As noted on a number of occasions, one of the big questions around retail in the Vaccine Economy is how robust and enduring the shift to online will be. As Salesforce’s Rob Garf noted earlier in the week, some flattening out might have been reasonably expected, but what happened to online fashion retailer Boohoo wasn’t so much a flattening out, more a straightforward flattening.
The firm turned in a shocking £117 million drop in quarterly profits, from £124.7 million to £7.8 million. COVID was blamed in large part, as well as issues with distribution and delivery and a rise in return rates. CEO John Lyttle said:
Macro factors have created some short-term headwinds for the business. Our international proposition has been affected in overseas markets due to delivery delays. We're confident that we have the right product and price, which is demonstrated by our great performance in the UK, driving market share gains. The only thing that is not strong enough, currently, in our international markets is our delivery proposition. We're investing in a new DC [distribution center] in the US, which will transform the delivery proposition with next day across our key US markets.
We currently have significant scale with 4 distribution centers in the UK. We have ongoing automation projects in Sheffield and Burnley. In our Sheffield site, we're investing GBP 125 million to build a state-of-the-art facility which will lead to greater efficiencies going forward. To put that into context, that is 3 times what we invested in our Burnley site. We expect payback to be within 5 years, bringing significant cost savings into the future.
We have plans for other sites too such as Daventry, where we will invest to see material cost savings in future years. When our UK automation projects are complete, we'll have over £4 billion sales capacity. When the US distribution center opens, that will take us to £5 billion sales capacity across all of our sites. Significant capacity to support our ambitious future growth plans.
Front and back
Lyttle was inevitably pitching an upbeat view of longer term prospect for the online-only retailers:
Today, we have 13 fashion destinations compared to 7, 2 years ago. With these destinations, there are 83 customer-facing websites and apps which will continue to grow. Choice for our customer is unrivaled. Our offer has trebled in the last 2 years, and our customer has more newness than ever before, with almost 1,000 lines launched daily. And our reach continues to grow with 16 million social media followers and 20 million customers from around the world shopping across our brands.
Work is taking place on tech investment to overhaul the operational infrastructure, he said:
On the front end, we have expanded our HR platform with upgrades across our Nasty Gal and Boohoo brands with our partner, Salesforce, and we have also launched Debenhams onto a new headless modular platform architecture, which differs to our existing multi-brand platform technology. Implementing a product inventory management system, PIM, has been a huge step, moving the business forward by standardizing and centralizing all of our product information. With 5 million skews across our brands, we are seen as a trailblazer on how to leverage the benefits of a modern PIM across the industry.
We've also been investing in back-office technology, implementing further digitalization to support the scaling of our platform. Developing our micro-services continues into the next 12 months to allow for platform changes across the finance, as well as enabling our growth warehouse in 2023. The implementation of our new PO service and integration with our third-party logistics carriers, has unlocked the visibility of our goods in transit across our supply chain.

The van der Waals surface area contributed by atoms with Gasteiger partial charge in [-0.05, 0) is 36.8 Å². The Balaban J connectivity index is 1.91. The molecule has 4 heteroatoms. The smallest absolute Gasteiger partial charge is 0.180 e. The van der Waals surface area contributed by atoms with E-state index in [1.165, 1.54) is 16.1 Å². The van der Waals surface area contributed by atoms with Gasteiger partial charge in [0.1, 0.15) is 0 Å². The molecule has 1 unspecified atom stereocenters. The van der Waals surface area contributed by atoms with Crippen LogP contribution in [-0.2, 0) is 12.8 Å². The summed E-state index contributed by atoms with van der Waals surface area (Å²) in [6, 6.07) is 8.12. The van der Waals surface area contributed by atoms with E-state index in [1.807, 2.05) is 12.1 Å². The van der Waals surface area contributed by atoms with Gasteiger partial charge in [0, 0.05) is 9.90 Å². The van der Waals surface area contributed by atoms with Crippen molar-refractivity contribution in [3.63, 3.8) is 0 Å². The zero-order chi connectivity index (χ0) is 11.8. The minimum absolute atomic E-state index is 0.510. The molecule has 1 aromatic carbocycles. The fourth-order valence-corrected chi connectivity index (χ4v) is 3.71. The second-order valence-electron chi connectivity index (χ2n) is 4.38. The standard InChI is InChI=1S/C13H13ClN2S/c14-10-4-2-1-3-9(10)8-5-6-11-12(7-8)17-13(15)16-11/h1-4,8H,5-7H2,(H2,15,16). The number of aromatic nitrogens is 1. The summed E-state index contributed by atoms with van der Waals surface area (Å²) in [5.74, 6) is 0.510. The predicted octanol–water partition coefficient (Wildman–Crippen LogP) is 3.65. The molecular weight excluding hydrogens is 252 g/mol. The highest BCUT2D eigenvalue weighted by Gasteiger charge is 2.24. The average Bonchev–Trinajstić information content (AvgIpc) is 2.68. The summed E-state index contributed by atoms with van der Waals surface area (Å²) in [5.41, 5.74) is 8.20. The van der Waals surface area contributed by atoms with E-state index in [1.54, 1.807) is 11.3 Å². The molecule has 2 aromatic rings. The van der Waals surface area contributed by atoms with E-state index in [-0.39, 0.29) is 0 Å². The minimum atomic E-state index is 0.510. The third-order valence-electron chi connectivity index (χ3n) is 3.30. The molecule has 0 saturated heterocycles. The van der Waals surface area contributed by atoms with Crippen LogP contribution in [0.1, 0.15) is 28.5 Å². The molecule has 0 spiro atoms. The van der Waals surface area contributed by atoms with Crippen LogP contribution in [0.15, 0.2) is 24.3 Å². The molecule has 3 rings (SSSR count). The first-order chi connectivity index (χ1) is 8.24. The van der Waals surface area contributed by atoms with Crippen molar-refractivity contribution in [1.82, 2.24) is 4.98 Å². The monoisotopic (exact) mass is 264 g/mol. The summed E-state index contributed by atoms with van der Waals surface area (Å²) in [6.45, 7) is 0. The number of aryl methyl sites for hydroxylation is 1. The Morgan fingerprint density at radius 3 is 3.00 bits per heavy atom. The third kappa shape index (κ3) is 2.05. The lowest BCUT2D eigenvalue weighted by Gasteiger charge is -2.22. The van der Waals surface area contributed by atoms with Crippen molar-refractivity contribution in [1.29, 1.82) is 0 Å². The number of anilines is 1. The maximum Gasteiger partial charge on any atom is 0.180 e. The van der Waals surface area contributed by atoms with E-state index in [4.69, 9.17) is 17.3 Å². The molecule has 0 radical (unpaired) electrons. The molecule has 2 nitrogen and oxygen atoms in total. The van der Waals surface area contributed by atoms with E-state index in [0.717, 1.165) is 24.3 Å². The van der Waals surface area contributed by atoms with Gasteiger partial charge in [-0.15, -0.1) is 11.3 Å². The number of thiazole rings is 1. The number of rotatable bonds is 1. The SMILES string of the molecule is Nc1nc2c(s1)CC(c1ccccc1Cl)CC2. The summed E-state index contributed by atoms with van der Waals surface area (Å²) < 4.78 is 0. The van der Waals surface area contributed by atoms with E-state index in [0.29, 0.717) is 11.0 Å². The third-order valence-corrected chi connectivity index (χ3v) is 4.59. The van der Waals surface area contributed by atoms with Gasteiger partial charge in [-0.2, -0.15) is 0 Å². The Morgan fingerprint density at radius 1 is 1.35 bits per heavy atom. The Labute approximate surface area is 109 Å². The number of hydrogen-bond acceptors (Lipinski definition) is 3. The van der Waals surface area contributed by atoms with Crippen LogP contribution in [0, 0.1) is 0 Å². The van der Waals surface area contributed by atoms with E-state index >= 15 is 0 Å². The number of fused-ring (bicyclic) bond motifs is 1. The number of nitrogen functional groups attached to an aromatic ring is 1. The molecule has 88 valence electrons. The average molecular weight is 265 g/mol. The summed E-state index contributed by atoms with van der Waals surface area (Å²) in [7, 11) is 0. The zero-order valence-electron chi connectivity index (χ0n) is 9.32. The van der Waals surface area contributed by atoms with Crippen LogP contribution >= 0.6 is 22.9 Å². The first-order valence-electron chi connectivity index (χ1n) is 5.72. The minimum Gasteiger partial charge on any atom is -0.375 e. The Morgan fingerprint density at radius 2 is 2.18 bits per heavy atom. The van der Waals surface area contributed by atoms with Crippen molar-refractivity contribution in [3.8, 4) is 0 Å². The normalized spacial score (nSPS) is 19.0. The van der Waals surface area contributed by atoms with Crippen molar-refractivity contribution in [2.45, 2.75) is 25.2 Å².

Launching our supplier hub was a huge achievement, taking all our supplier onboarding into the 21st century, removing the manual onboarding processes, and implementing a digital platform that our suppliers can interact with us, and has also allowed for our supply chain to be streamlined, controlled, and auditable.
Boohoo’s fortunes of late mirror those of another online-only fashion retailer, ASOS, which last month saw its pre-tax profits collapse by 87%. In stark contrast, fast fashion retailer Primark, with no transactional e-commerce business at all, continues to thrive and grow. So, is the online-only model no longer the winner it was?
Inevitably the re-opening of physical stores hasn’t helped. Both Boohoo and ASOS saw their fortunes soar when physical stores were closed. As shop doors inched open, the confident prediction being made was that a customer base which had been under effective house arrest for the best part of two years would be gagging to spend on more discretionary items. There was no point in anyone buying a posh frock or a smart suit when there was nowhere to go to wear them.
That doesn’t appear to have worked out in practice. That’s not to say that the online-only model has been broken. It just emphasises how tricky it is to make it work in practice. Consumers have enjoyed the convenience of digital shopping for clothes, but the re-opening of real world stores, with the chance to touch, feel and try on purchases is a pent-up desire that’s now been untapped again.
Despite the fall in profits, Boohoo's revenue increased £1.745 billion to £1.982 billion, but the group has a lot of work to do to restore confidence in its operating model. The tech agenda items that Lyttle outlined this week are the right ones, but they come with a large price tag attached. Whether the market will give the group the time it needs to sort out its stall remains to be seen.